Each node's involvement in the routing process consists only of forwarding packets based on internal information resident in the router, regardless of whether the packets get to their final destination. IP routing does not alter the original datagram; the datagram source and destination addresses remain unaltered. The IP header always specifies the IP address of the original source and the IP address of the ultimate destination.
When IP executes the routing algorithm it computes a new address, the IP address of the machine/router to which the datagram should be sent next. This algorithm uses the information from the routing table entries, as well as any cached information local to the router. This new address is most likely the address of another router/gateway. If the datagram can be delivered directly (the destination network is directly attached to the current host) the new address will be the same as the destination address in the IP header. Reference is made to the above identified copending patent application Ser. No. 08/753,198 filed Nov. 21, 1996 for a further detailed description of routers with respect to IP protocol functionality.
A simplified diagram of the Internet is depicted in FIG. 1. The Internet 50 comprises Autonomous Systems (AS) which may be owned and operated by Internet Service Providers (ISPs) such as PSI, UUNET, MCI, SPRINT, etc. Three such AS/ISPs are shown in FIG. 1 at 52, 54 and 56. The Autonomous Systems (ASs) are linked by Inter-AS Connections 58, 60 and 62. Information Providers (IPs) 64 and 66, such as America Online (AOL) and Compuserve, are connected to the Internet via high speed lines 68 and 70, such as T1/T3 and the like. Information Providers generally do not have their own Internet based Autonomous Systems but have or use Dial-Up Networks such as SprintNet (X.25), DATAPAC and TYMNET.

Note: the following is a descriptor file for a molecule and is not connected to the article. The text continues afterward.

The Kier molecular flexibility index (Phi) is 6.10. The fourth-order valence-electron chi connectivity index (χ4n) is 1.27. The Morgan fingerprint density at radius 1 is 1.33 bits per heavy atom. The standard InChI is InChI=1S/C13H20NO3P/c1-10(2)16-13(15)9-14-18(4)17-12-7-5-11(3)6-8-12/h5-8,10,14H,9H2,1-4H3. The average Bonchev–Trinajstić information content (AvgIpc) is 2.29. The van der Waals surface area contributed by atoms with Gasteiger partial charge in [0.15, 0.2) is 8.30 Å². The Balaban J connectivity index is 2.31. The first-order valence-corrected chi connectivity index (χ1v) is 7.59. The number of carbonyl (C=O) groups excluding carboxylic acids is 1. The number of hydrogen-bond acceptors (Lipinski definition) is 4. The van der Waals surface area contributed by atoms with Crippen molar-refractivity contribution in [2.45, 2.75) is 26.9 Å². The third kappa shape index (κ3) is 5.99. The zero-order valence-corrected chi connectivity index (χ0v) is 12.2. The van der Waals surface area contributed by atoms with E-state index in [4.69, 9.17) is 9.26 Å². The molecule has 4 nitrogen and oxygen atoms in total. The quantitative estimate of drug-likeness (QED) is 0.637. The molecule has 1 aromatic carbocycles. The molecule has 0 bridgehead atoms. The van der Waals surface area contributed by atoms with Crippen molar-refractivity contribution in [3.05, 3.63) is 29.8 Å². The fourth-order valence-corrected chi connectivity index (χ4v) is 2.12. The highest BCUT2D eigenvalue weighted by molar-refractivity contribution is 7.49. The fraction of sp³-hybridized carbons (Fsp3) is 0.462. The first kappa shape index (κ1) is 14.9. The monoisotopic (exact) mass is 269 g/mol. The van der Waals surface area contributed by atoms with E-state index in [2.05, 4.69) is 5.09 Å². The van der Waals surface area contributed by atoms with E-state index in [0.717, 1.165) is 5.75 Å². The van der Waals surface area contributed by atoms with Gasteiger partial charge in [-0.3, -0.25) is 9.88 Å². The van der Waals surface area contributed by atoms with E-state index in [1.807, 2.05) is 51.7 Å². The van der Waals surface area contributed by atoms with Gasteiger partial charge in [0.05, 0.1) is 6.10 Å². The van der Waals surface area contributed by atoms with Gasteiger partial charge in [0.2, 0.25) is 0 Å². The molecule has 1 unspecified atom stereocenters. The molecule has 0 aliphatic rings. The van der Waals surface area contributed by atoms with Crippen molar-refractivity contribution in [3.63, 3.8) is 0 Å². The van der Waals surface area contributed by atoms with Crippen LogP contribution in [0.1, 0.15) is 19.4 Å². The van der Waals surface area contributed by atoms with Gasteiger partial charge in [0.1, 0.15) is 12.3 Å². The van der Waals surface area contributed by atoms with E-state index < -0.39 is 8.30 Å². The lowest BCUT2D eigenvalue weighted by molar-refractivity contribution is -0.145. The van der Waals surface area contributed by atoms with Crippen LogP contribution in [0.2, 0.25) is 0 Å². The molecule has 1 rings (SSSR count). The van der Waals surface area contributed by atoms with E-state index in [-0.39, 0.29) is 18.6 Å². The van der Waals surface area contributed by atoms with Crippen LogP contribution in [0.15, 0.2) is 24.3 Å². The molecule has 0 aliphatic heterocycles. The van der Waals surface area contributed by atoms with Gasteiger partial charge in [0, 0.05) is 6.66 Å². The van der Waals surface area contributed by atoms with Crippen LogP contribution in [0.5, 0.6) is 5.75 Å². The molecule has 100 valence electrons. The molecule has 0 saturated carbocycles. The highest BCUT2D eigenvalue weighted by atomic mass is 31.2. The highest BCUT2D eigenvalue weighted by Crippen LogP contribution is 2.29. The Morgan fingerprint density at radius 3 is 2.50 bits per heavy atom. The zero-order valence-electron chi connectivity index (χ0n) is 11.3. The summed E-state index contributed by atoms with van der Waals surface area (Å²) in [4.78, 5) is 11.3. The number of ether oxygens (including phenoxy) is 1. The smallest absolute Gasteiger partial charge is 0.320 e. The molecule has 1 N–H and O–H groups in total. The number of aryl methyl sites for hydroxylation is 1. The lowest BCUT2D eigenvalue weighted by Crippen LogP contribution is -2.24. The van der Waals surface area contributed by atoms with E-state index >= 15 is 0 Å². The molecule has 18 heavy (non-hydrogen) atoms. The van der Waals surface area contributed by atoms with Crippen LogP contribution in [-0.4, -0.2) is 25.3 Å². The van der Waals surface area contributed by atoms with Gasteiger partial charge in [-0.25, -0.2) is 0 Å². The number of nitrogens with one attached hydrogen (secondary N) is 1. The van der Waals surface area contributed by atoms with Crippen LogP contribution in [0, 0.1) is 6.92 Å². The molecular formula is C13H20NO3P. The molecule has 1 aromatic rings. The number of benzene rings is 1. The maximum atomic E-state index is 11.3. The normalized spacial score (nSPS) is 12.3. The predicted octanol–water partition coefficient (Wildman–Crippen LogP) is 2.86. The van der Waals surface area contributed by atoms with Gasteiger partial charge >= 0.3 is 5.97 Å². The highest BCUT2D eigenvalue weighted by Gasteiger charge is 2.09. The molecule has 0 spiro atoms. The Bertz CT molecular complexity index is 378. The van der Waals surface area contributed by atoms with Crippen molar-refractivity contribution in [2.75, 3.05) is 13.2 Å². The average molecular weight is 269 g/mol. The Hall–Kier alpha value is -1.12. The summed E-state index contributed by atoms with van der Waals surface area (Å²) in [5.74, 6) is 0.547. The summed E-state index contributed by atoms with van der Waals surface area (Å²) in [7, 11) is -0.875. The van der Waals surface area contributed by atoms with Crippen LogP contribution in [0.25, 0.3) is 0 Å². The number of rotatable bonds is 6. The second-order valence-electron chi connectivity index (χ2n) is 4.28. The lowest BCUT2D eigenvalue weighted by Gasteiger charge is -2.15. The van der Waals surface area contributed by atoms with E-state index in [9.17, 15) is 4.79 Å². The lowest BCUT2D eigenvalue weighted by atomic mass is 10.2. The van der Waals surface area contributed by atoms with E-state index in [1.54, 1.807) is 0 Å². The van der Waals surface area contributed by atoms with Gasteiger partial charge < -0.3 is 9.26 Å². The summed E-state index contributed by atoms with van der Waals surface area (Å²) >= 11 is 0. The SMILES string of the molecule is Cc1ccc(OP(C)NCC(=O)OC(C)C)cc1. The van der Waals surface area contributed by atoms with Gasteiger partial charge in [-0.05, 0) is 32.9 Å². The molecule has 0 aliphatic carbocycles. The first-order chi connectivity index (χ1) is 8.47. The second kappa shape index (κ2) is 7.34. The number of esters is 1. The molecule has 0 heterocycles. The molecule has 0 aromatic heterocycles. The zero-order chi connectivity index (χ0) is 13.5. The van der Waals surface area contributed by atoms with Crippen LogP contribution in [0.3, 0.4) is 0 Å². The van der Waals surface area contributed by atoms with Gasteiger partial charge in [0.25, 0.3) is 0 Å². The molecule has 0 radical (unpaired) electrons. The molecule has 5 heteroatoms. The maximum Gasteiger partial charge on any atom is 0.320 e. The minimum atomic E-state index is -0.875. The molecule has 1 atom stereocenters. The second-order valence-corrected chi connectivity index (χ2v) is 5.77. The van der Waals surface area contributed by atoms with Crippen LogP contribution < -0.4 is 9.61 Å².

By way of current illustration, MCI is both an ISP and an IP, Sprint is an ISP, and MicroSoft (MSN) is an IP using UUNET as an ISP. Other information providers, such as universities, are indicated in exemplary fashion at 72 and are connected to the AS/ISPs via the same type connections, here illustrated as T1 lines 74. Corporate Local Area Networks (LANs), such as those illustrated at 76 and 78, are connected through routers 80 and 82 and links shown as T1 lines 84 and 86. Laptop or PC computers 88 and 90 are representative of computers connected to the Internet via the public switched telephone network (PSTN), shown connected to the AS/ISPs via dial up links 92 and 96.
The Information Providers (IPs) are end systems that collect and market the information through their own servers. Access providers are companies such as UUNET, PSI, MCI and SPRINT which transport the information. Such companies market the usage of their networks.